Stanton AL, Ganz PA, Kwan L, et al. Outcomes from the moving beyond cancer psychoeducational, randomized, controlled trial with breast cancer patients

Department of Psychiatry, Georgetown University, Washington, Washington, D.C., United States
Journal of Clinical Oncology (Impact Factor: 18.43). 10/2005; 23(25):6009-18. DOI: 10.1200/JCO.2005.09.101
Source: PubMed


Evidence suggests that the re-entry phase (ie, early period after medical treatment completion) presents distinct challenges for cancer patients. To facilitate the transition to recovery, we conducted the Moving Beyond Cancer (MBC) trial, a multisite, randomized, controlled trial of psychoeducational interventions for breast cancer patients.
Breast cancer patients were registered within 6 weeks after surgery. After medical treatment, they completed baseline measures and were randomly assigned to standard National Cancer Institute print material (CTL); standard print material and peer-modeling videotape (VID); or standard print material, videotape, two sessions with a trained cancer educator, and informational workbook (EDU). Two primary end points were examined: energy/fatigue and cancer-specific distress. Secondary end points were depressive symptoms and post-traumatic growth. Perceived preparedness for re-entry was analyzed as a moderator of effects.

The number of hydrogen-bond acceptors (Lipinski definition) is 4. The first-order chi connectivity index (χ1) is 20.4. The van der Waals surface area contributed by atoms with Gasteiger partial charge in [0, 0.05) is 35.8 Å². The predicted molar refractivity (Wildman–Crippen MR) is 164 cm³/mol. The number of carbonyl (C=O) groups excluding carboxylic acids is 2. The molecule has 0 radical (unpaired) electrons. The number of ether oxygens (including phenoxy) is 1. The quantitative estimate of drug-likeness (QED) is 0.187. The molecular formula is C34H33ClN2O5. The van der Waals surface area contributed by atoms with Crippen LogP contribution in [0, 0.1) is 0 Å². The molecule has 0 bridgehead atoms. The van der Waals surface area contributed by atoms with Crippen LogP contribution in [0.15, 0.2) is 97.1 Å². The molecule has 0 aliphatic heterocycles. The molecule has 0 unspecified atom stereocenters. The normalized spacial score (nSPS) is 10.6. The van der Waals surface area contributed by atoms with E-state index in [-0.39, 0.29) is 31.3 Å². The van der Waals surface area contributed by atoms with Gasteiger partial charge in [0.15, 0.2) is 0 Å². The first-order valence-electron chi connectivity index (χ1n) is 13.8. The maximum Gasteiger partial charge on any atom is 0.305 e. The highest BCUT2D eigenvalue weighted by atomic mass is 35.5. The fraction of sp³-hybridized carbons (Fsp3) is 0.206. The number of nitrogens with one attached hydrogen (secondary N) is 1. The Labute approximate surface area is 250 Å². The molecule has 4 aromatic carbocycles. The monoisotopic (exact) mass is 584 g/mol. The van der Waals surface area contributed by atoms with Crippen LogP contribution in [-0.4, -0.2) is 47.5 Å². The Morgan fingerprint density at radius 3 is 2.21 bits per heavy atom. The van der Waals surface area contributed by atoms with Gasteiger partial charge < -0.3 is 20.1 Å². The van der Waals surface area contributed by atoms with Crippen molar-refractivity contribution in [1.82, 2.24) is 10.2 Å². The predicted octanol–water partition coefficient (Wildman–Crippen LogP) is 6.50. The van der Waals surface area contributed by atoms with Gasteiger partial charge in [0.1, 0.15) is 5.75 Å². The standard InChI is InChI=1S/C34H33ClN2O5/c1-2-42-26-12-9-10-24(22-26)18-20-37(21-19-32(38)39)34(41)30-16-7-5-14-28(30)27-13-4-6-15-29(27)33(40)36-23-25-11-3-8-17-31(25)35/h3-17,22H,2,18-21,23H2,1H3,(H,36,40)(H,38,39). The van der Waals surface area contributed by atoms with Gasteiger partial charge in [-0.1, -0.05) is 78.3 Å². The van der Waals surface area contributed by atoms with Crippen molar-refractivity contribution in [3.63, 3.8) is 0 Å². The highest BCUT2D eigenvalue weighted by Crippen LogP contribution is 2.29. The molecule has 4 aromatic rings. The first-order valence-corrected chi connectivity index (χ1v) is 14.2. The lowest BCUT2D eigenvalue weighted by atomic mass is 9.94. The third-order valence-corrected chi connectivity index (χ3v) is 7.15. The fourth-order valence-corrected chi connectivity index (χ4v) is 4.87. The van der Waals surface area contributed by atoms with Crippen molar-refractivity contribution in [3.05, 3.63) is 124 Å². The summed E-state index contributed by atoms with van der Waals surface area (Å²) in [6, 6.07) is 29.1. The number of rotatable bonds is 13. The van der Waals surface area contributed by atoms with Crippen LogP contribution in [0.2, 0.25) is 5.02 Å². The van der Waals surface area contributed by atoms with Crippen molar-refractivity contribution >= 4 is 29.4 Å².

Of 558 women randomly assigned to treatment, 418 completed the 6-month assessment and 399 completed the 12-month assessment. In analyses controlling for study site and baseline depressive symptoms, VID produced significant improvement in energy/fatigue at 6 months relative to CTL, particularly among women who felt less prepared for re-entry at baseline. No significant main effect of the interventions emerged on cancer-specific distress, but EDU prompted greater reduction in this outcome relative to CTL at 6 months for patients who felt more prepared for re-entry. Between-group differences in the primary outcomes were not significant at 12 months, and no significant effects emerged on the secondary end points.
A peer-modeling videotape can accelerate the recovery of energy during the re-entry phase in women treated for breast cancer, particularly among those who feel less prepared for re-entry.

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    • "In general, findings demonstrate accelerated improvement in the intervention group, compared with the control condition, on such outcomes as depressive symptoms and negative mood (Dolbeault et al., 2009; Marcus et al., 2010), fatigue (Dolbeault et al., 2009; Stanton et al., 2005), sexual dysfunction (Marcus et al., 2010), quality of life (Meneses et al., 2007), and cancer-related benefit finding (Marcus et al., 2010). All conducted with breast cancer survivors, most interventions evidenced positive effects 1 to 6 months later (Dolbeault et al., 2009; Meneses et al., 2007; Stanton et al., 2005), and some positive effects persisted through 18 months (Marcus et al., 2010). Few controlled trials of interventions to promote return to work during reentry are available (Hoving, Broekhuizen, & Frings-Dresen, 2009), although multidisciplinary approaches (e.g., physical exercise, education, counseling) show promise (de Boer et al., 2011). "